Federal education minister says grades 9-12 will resume in-person classes from Jan. 18; grades 8 and lower from Jan. 25; and higher education institutions from Feb. 1
The federal and provincial governments on Monday decided to reopen educational institutions for in-person classes in three phases, with federal Education Minister Shafqat Mahmood announcing that students of grades 9-12 would be the first to return to class from Jan. 18.
“We have decided that from Jan. 18, students of grades 9-12—classes that have board exams coming up later in the year—will resume in-person classes,” he told a press conference after a meeting of the National Command and Operation Center (NCOC). “From Jan. 25, classes of grades 8 and lower will be permitted to return to in-person classes,” he said, adding that in the final phase, students of higher education institutions would be allowed to return for in-person classes from Feb. 1.
“We will never compromise on the health of our children,” Mahmood stressed, adding that the decisions taken in today’s meeting would be reviewed in another meeting on either Jan. 14 or Jan. 15 to ensure that the downward trajectory of the second wave of the novel coronavirus was progressing in a satisfactory manner. “That meeting will determine if we need to take any more precautionary measures,” he said.
According to the education minister, the administrative staff and faculty of all schools and colleges would be allowed to return to their institutions after the government-designated winter break ended on Jan. 10. “Home-based learning, where available, can also resume from Jan. 11,” he added.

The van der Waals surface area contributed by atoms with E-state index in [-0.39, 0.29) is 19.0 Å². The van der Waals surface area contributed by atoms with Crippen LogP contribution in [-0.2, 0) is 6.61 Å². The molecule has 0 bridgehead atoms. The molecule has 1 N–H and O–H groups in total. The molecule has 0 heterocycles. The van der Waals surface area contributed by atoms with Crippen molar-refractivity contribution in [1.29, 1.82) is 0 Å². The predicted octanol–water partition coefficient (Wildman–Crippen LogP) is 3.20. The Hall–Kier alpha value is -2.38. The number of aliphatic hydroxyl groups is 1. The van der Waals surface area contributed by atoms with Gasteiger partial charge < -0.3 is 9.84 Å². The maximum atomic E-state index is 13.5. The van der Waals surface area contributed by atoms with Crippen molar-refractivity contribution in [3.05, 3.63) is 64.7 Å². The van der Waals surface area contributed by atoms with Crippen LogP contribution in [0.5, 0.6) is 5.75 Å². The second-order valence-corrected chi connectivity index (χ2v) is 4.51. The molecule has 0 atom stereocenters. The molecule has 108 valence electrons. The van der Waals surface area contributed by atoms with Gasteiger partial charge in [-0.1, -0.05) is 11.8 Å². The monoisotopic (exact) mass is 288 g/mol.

On the issue of national exams, which were scheduled for March and early April, Mahmood said that the government had decided to postpone them until May or June. “This would allow students time to complete their course-work,” he said.
Earlier, Special Assistant to the P.M. on Health Dr. Faisal Sultan said that while all the government’s preventative measures had helped to curb the spread of COVID-19’s second wave, the “largest visible impact” was seen from the closures of schools and higher educational institutions. “When we examined the data from the second wave, the closure of schools had the greatest impact on slowing down the spread of the pandemic and giving us time to properly cope with it,” he said.
“However, the second wave is still ongoing,” he stressed. “We must continue to take care for some more time [to ensure our healthcare infrastructure] doesn’t get overwhelmed,” he said, adding that we need more clarity on the progress of the second wave before we can take any final decisions on ongoing preventative measures.
Pakistan on Monday reported 1,895 confirmed cases of the novel coronavirus after conducting 30,139 tests, a positivity ratio of 6.29 percent. The country’s total death toll from the pandemic has now hit 10,350, while the number of patients who are in critical condition has been hovering above 2,200 for over two weeks. Last week, the Sindh Health Department also confirmed that it had discovered five cases of a more infectious strain of COVID-19 among U.K. returnees, raising fears of a boost in transmission if quarantine is not strictly enforced.